2015

HomeProfessionalsCareer DevelopmentFellowsInnovations in Fellowship Education2015 ▶ Fellowship Academic Pathways: A Fellow-Centered Model for Academic Success During Fellowship
Fellowship Academic Pathways: A Fellow-Centered Model for Academic Success During Fellowship

Wake Forest School of Medicine
Winston-Salem, NC

Program Director: Edward Haponik, MD
Program Type: Pulmonary and Critical Care Medicine
Abstract Authors: Matthew C Miles, MD, and Edward F Haponik, MD


BACKGROUND
Within the fellowship program requirements of the ACGME, there are few specific mandates on how scholarly experiences must be structured. In years past, our fellowship program utilized one training template for all fellows. Over the past ten years, 65% of our graduates entered non-academic clinical practice. Of the 35% who entered academic positions upon graduation, 82% were appointed to positions with the expectation of scholarly productivity. Recognizing the varied careers chosen by our graduates, we sought to redesign our fellowship schedule to provide greater matching of a fellow’s career goals and interests with their fellowship experience, and to simultaneously increase the strength of faculty mentorship for career development.


METHODS
Beginning in July 2013 our training program established a fellow research committee composed of five academic faculty with current research funding. The role of this committee is to oversee the management of each fellow’s scholarly experience during fellowship in a model we have named Academic Pathways (Figures 1 and 2). Meeting quarterly, the committee reviews proposed, ongoing, and recently completed projects with a focus on increasing the fellows’ success in their stated career goals. The committee also acts to facilitate productive mentor/mentee interactions.

During the fall of the F-1 year, each fellow participates in a department-wide seminar on foundational research skills. At the end of this seminar, our division holds a Faculty Research Fair where areas of each faculty member’s scholarly interest are displayed and discussed. After discussing areas of career and research interest with a potential mentor, the F-1 fellow submits a project idea in January. After review and feedback from the faculty research committee, the fellow and mentor prepare a formal project proposal for the F-2 year. During the F-2 and F-3 years, individual fellows’ academic time may vary significantly. From a total of six months academic time in our Clinical Academic Pathway to as many as eighteen months in our Research Academic Pathway, quarterly reports on progress and evolving career goals help fellows remain task-oriented and personally invested in their ongoing projects. Furthermore, the academic pathway structure is flexible, allowing fellows to move from one pathway to another based on their evolving career goals and research interests. A longitudinal didactic curriculum in PCCM provides additional framework throughout the duration of training.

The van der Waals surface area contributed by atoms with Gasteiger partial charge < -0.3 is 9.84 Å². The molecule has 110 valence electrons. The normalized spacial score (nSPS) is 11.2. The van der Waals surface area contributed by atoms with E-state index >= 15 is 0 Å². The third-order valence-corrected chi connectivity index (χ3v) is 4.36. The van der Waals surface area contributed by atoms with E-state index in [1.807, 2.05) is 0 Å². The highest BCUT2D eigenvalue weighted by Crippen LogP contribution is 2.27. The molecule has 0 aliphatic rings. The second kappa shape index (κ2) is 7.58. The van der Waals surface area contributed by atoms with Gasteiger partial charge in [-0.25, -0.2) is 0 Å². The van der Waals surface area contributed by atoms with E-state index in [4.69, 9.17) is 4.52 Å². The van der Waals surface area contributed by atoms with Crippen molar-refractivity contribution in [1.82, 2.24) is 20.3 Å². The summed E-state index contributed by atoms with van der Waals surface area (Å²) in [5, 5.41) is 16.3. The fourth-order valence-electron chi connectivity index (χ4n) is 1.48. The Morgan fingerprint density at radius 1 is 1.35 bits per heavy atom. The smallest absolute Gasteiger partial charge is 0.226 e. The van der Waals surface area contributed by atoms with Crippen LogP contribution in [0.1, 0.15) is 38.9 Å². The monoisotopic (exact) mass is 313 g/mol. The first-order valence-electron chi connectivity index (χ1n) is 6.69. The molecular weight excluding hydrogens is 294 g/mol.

RESULTS
Key measures of success of our model include both tangible and intangible elements. Increased engagement of all faculty in fellow academic pursuits is not easily measured but contributes to a more exciting training environment for all. We continue to collect data on the number and quality of scholarly products generated by fellows and faculty and the ultimate career types chosen by fellows.


CONCLUSIONS
Over the last two years our program has implemented a flexible model of fellowship structure using a faculty research committee to tailor each fellow’s evolving academic pursuits. Our structure provides a robust scholarly experience for fellows and promotes increased faculty engagement with fellow research activities through multiple levels of mentorship. We believe this model could be adapted for use at many other training sites desiring a new fellow-centered model of academic productivity.


Figure 1

Figure 1. Wake Forest Clinical Academic Pathway Model. The usual Clinical Academic Pathway provides for six months’ protected time during the 36-month fellowship. MICU = Medical Intensive
Care Unit, VA = Veteran’s Affairs, OPPM = Outpatient Pulmonary Medicine, S-ICU = Surgical Intensive Care Unit

 

Figure 2

Figure 2. Wake Forest Research Academic Pathway Model. The usual Research Academic Pathway provides for twelve months’ protected time during the 36-month fellowship. Up to 18 months’ protected time can be arranged. MICU = Medical Intensive Care Unit, VA = Veteran’s Affairs, OPPM = Outpatient Pulmonary Medicine, S-ICU = Surgical Intensive Care Unit

 

 

Last Reviewed: July 2016